The Tour de France: Arguably an even greater challenge than writing an engaging mutual fund shareholder report or quarterly investment update

(First in a possible series of attempts to explain narratives around “secondary sports” or other topics not related to investing).

2200 Miles of Hell Across a Paradisiacal Landscape

Due to the pandemic, the start of the 2020 Tour de France was pushed back from late-June to late-August, meaning that the winner will be crowned on September 20. The Tour is the French iteration of the three competitions that comprise cycling’s Grand Tours, with the others hosted in Italy and Spain. Universally acknowledged as among the world’s most grueling athletic contests, to the casual observer the Tour can nonetheless be as engaging as watching paint dry, presenting as a blur of grimacing cyclists rolling along the French countryside.

Some basics: The Tour consists of 21 stages with two rest days sprinkled in. The path will vary from year to year, but the distance covered approximates a staggering 2200 miles, with the course in some years visiting a nearby country. Most stages run over 100 miles, and several include brutal climbs in the Pyrenees and Alps. The last stage ends in Paris on the Champs-Elysees and is usually ceremonial by agreement among the riders. As many as 22 teams of eight riders compete with their eyes on a variety of prizes.

Tour Competitions: Horses for Courses

Chief among the Tour’s prizes is the yellow jersey awarded to the well-rounded individual rider who ends the three weeks atop the General Classification competition. The battle for the “maillot jaune” is the dominant Tour de France narrative – and perhaps the only one familiar to much of the public. A cyclist’s GC standing is based on his cumulative time over the Tour. Each Tour stage begins with the rider carrying the lowest overall time to that point clad in the yellow jersey, with hopes of retaining it through Paris. Somewhat counterintuitively, it is possible to win the GC without finishing first in any single Tour stage.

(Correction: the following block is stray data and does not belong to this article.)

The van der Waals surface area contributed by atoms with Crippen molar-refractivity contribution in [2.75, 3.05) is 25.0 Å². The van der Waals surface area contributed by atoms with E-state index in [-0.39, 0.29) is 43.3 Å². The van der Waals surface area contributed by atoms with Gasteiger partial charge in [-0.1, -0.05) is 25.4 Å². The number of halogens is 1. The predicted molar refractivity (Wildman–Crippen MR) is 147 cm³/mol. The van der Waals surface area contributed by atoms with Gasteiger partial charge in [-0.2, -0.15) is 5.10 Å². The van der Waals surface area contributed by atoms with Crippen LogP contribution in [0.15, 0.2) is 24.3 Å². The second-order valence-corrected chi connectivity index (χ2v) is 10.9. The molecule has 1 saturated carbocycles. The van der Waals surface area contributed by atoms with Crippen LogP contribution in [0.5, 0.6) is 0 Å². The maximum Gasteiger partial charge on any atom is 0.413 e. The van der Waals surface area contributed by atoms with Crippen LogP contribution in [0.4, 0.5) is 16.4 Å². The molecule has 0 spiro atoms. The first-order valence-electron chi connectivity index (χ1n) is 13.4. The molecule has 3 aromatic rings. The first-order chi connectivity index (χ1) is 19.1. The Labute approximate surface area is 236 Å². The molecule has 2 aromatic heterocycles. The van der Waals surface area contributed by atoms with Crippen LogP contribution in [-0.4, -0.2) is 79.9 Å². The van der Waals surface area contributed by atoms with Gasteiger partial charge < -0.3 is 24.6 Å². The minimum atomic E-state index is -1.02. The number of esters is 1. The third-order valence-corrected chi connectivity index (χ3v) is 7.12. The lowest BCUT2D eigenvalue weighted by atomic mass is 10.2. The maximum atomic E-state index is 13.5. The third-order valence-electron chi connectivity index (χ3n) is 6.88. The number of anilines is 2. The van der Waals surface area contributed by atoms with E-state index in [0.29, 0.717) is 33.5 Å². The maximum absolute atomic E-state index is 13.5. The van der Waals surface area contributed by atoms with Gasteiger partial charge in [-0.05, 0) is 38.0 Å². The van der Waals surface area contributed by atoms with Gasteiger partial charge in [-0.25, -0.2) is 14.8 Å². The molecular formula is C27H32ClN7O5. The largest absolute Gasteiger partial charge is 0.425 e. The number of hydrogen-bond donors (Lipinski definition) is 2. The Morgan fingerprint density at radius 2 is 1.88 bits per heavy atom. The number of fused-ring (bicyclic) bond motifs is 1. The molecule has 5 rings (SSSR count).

By contrast, the somewhat less-prestigious Points Classification (or “sprinters'”) competition does not take a rider’s time into account. Instead, scoring is based on points awarded for each stage based on order of finish. Greater weight is given to the flatter stages, favoring sprinters over climbers, and points are awarded for intermediate sprints along each stage in addition to at the finish. The points leader at any given stage of the Tour sports the green jersey.

In the Mountains Classification competition, the first riders over the top in various designated significant climbs are awarded points, with more difficult climbs given greater weight. The “King of the Mountains” dons the polka dot jersey. A six-foot-tall climbing specialist may weigh all of 140 pounds. Such is the specialization among riders that it is not uncommon for a sprinter to struggle to finish a difficult mountain stage within the time limit required to avoid disqualification from the Tour’s remaining stages.

At least one stage will be an Individual Time Trial in which cyclists traverse a course of perhaps 20 miles in a race against the clock. Start times are staggered by at least a minute; should a rider overtake an earlier departee, drafting to save energy (more on that later) is strictly forbidden. As with any other stage, ITT times count toward the GC competition.

An often gripping narrative involves a breakaway by a lone rider or handful of riders in pursuit of an individual Stage Win. The idea is that on a given day the pack containing the leading riders and teams with GC podium aspirations (the Peloton) will measure their success against each other and thus allow a breakaway by one or more non-GC contenders to proceed without serious challenge. The results can be mixed as riders in the Peloton benefit from vastly superior drafting – but an otherwise relatively faceless rider can dine out for the rest of his life based on winning even a single Tour stage.

Key Elements: Drafting and Descending

Each team starts with eight riders, one or perhaps two of whom may be considered a GC podium candidate. The other team members may be eyeing sprint or climbing honors and/or playing a “domestique” support role in providing the lead rider(s) with protection in the Peleton from other teams and drafting services.

The importance and power of drafting cannot be overstated. To wit, if a GC hopeful experiences an accident or equipment failure that causes him to lose contact with the Peloton, his team will invariably leave a support rider to “pull him back” to the pack. A sprinter will commonly ride the slipstream of a strenuously riding teammate in the lead-up to launching a bid to win a stage. On a flat stage, riders at the back of the Peleton may have periods where they barely have to pedal. Any weekend cyclist can easily experience the drafting phenomenon by staying within 3 or 4 feet behind a riding partner.

Finally, there is the art of the descent. Cyclists will sometimes reach speeds in excess of 60 MPH coming down off mountaintops, often closely tailing (or being tailed closely by) a competitor. Strong descenders are able to maintain an aerodynamic position over the handlebars for an extended period and take corners while maintaining breakneck speed. As a casual cyclist, I have found hitting even 40 MPH to be pretty much terrifying; I start pumping the brakes at 30 at this stage of my career.

Of course, while an appreciation of some of the above narratives helps, the Tour de France can also be enjoyed by simply keeping tabs on the yellow jersey while watching the line of cyclists stream along against a stunning backdrop.

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